Re: virus: Rationality

Andy Cheyne Service-LL (
Fri, 28 Feb 97 15:27:39 -0000

I haven't contributed for oh, too long, so I thought I'd chip in with a
few comments of doubtful worth.

Tony wrote:
>> It lets me see that rationality is a special
>> kind of meme (or meme-complex, I see the two as the same).

to which drakir replied:
>Similar, but not identicle. A meme is singular, whilst a meme-complex
>is many interacting memes.

I don't think I can come up with anything that can be termed a "meme"
that isn't itself composed of the interaction of memes. I cannot conceive
an "elemental" meme that is indivisible and complete within itself. Every
meme that I can identify can be broken down into constituent,
interrelating ideas, and external influences. Any meme is a
"meme-complex" when you compare it to the memes which come together to
make the meme in queston, and those that form the environment which
shapes it.

Alexander Williams wrote:

>I hold to the idea that no two memes in different memespheres are
>identical; they may be similarly derived, and as we develop more and
>more useful protocols the memes that are interpreted in others' heads
>become more and more like the ones we want to create their (they more
>closely mimic our model), but the fuzziness in that interpretation is
>/important/ to me in my thinking about memes.

I agree. I'll go a little further - I don't think you can have two
identical memes in the _same_ memesphere: try holding two identical memes
in your mind! I think your statement reinforces what I said above - the
influence of the memetic environment is an inportant and intrinsic part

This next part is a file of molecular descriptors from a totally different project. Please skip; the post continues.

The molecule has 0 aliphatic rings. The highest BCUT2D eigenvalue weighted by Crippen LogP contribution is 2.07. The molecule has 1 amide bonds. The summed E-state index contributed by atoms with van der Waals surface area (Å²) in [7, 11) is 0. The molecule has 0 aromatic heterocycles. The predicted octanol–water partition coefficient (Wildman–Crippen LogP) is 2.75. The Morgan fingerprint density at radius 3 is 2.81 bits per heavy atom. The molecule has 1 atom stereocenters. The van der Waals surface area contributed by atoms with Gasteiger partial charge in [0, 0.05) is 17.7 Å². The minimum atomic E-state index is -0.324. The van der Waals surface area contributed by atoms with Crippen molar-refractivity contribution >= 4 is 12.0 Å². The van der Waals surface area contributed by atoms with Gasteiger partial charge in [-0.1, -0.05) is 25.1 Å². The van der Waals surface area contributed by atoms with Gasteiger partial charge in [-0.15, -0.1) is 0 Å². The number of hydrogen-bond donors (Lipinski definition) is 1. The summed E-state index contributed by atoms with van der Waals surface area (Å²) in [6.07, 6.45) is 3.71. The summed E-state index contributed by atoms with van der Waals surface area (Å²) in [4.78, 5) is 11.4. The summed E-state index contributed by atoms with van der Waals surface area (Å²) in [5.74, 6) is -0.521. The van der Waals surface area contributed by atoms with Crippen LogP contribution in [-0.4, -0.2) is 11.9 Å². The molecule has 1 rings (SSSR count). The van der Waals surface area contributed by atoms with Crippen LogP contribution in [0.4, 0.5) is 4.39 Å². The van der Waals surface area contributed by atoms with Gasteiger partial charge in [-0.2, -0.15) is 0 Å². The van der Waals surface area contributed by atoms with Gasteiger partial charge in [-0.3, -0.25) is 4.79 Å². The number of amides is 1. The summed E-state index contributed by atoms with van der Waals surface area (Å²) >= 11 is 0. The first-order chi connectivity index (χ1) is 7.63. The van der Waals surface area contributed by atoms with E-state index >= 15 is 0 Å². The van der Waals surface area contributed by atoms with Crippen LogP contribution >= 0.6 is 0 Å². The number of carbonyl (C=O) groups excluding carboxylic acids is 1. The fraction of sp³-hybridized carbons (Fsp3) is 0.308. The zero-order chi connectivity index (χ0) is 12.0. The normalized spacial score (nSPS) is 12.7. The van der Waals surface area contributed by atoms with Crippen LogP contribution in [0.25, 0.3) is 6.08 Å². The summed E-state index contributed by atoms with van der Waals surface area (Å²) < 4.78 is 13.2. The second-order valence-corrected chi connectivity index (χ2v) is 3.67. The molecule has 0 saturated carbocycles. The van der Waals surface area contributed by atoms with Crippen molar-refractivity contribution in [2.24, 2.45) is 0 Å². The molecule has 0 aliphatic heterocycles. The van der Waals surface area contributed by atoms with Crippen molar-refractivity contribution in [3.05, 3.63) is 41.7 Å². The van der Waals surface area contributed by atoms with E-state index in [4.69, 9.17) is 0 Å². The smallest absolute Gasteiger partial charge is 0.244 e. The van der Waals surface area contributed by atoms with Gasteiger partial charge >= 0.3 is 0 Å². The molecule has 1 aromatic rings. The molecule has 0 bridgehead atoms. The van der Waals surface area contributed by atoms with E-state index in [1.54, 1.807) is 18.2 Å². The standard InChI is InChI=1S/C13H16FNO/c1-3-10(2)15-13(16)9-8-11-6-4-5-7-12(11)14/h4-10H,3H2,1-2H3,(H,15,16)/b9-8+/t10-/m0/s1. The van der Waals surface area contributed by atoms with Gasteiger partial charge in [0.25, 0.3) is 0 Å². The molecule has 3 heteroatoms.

of anything that we try to identify as a "meme", and therefore it is
impossible to isolate an "elemental" meme. But it's this slipperiness
that makes memetics non-trivial.

Dave Pape wrote:

>We haven;t agreed on a
>definition of "rational" yet. I don't think we're objectively rational,
>I have to bow to the concept of observer-defined subjective rationality.

I don't think it's too difficult to define rationality. Perhaps "a
conscious decision-making process, wherby an individual assesses the
potential benefits and detriments of courses of action, and acts
according to that analysis". Or something - I haven't spent very long
thinking that up, and you can probably shoot holes in it. (I think it's
probably important that the definition doesn't imply that the results of
a rational process are necessarily the best possible decisions. An
individual may not have access to all the information, or the analytical
process itself may be flawed. It's quite possible to be rational and
wrong.) The real difficulty is, how do we detect rationality in others.
This problem is very much like the central problem of Artificial
Intelligence, the Turing Test and all that.

Eva-Lise Carlstrom wrote:

>What makes the Gaia Hypothesis a
>hypothesis? As far as I know, it's not a disprovable statement, but
>rather a way of looking at the world, and a useful metaphor, much like

I think you've hit upon an important dynamic of the CoV here. I suspect
that, broadly speaking, we can divide the membership into "soft"
memeticists (who, as you say, view memes as a usful metaphor, when it
works) and "hard" memeticists (who see in memetics the beginnings of a
description of an actual mechanism). Now, is my analysis of this division
of the CoV merely a useful metaphor, or is it an actual mechanism? 8^)

Andy Cheyne {}
Principal Information Technologist, Client Services Division

Madge Europe
Direct: +44 1628 858560